The Climate Crisis Is Here. Why Can't We Wrap Our Heads Around It? - The Years Project

The Climate Crisis Is Here. Why Can’t We Wrap Our Heads Around It?

By Josh Futtersak

A large majority of Americans now know climate change is occurring, but there is still a palpable disconnect between the facts scientists understand and what the American public believes. A large part of the blame can be put on how far behind the media has been covering on climate science, but there are also other forces at work. 

Today in the United States, about 70 percent of Americans believe climate change is happening. However, only 60 percent believe climate change will harm people in the United States. Only 44 percent believe it will harm them and only 23 percent are “very worried” about it. Only 17 percent understand there is a strong scientific consensus on climate change. 

While these stats may be a slight condemnation of climate change literacy efforts, what it really shows is that a large portion of Americans believe climate change is real, but believe everything will probably be okay regardless. 

Another interesting statistic is that while 44 percent believe it will harm them, a larger percentage believe members of their family and community who will be harmed more. 

This is called Optimism Bias. This bias causes us to underestimate the likelihood of potential harm and overestimate the potential for positive outcomes.

It’s the feeling of: “That bad thing won’t happen to me,” or “It won’t happen here.”  

It’s the reason why someone may decide skipping sunscreen is okay even though one in five Americans get skin cancer, but then take a chance on a lottery ticket where they have a one in a hundred million chance of winning. 

Studies show that up to 80 percent of all people have Optimism Bias for some aspect of their lives. That means that up to 80 percent of people who read about climate change may believe it is real, but not have any impulse to act. 

In the United States especially, we tend to believe that bad things won’t happen. We read about flooding in Bangladesh and don’t blink an eye, but when the Midwest floods, we can’t wrap our heads around the fact that it is all coming from the same source. 

Even those who do understand the realities of climate change may not believe we have the ability to do anything about it. 

We extend a certain level of control over our own lives and actions but many don’t extend that control to the climate. Many believe the climate is just a natural force beyond the domain of human impact. I personally feel that all it takes is a look out the window to see how we have already bent nature to our whims. We’ve harnessed electricity to turn night into day, turned microscopic atoms into weapons of mass destruction, and landed humans on the moon. It’s silly to believe that it’s the climate that is beyond reach, especially when the science say otherwise.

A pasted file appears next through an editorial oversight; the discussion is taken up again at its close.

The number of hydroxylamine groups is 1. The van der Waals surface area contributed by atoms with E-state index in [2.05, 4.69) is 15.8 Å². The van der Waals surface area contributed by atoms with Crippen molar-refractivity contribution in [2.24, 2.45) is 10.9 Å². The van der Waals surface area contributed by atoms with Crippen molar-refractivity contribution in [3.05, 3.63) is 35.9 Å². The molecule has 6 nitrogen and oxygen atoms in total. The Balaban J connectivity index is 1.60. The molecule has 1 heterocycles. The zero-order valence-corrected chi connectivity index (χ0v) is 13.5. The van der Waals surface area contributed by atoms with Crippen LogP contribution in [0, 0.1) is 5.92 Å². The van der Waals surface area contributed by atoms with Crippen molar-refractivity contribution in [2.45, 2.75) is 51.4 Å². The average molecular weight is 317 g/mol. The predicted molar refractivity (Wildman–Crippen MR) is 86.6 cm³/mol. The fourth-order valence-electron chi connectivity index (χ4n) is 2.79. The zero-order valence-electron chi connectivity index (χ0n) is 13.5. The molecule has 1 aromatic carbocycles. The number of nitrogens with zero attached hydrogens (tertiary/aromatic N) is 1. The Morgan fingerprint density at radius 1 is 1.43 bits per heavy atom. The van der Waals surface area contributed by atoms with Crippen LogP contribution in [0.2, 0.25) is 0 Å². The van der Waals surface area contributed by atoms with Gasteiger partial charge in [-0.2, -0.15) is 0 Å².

All of this leads to the thought pattern of: “It won’t affect where I live and even if it does, it probably won’t hurt me, and even if it does, I had no control over it anyway.” 

When you look at all these stats together, you start to get a picture of why climate action has historically been difficult. This is why it’s so important that the media cover climate change correctly. 

The media often gets away with painting climate change as a problem that will affect future generations without noting that it is already happening. 

You will often see a news segment discussing the deadly impacts of climate change starting in 2050 and then a story about current unprecedented heat waves while people are shown sunbathing on the beach.

It should be considered journalism malpractice to show sunbathers on a beach during a heat wave without also noting that heat waves are deadly, causing havoc worldwide, and are increasing in frequency due to climate change. 

If a tornado was approaching, journalists wouldn’t do a story about how the weather was great for kite flying. It should be the same with climate change. When extreme weather occurs, the media should be reminding their audience that this is climate change in action and it will only get worse.

Our brains are designed to take fears one day at a time. Displaying climate change incorrectly as a future problem allows those who would rally for the cause to instead put it off. It validates our Optimism Bias and assures us that everything is probably going to be okay. It’s part of the reason why 49% of Americans believe we don’t need to change our behaviors because Climate Change is a problem that will be solved by new technology. 

At the YEARS Project, we try to be honest and upfront about the realities of climate change. We want to show our audience that climate change is not a force out of our control and it is not a threat that only exists in the far future. Our recent video about unprecedented fires and heatwaves in the Arctic is just one of the many ways it’s here. By consistently showing viewers how climate change is happening now, and how it will impact their lives today, we hope to inspire action. It’s true that Climate Change has arrived, but it’s not out of our control to do something about it.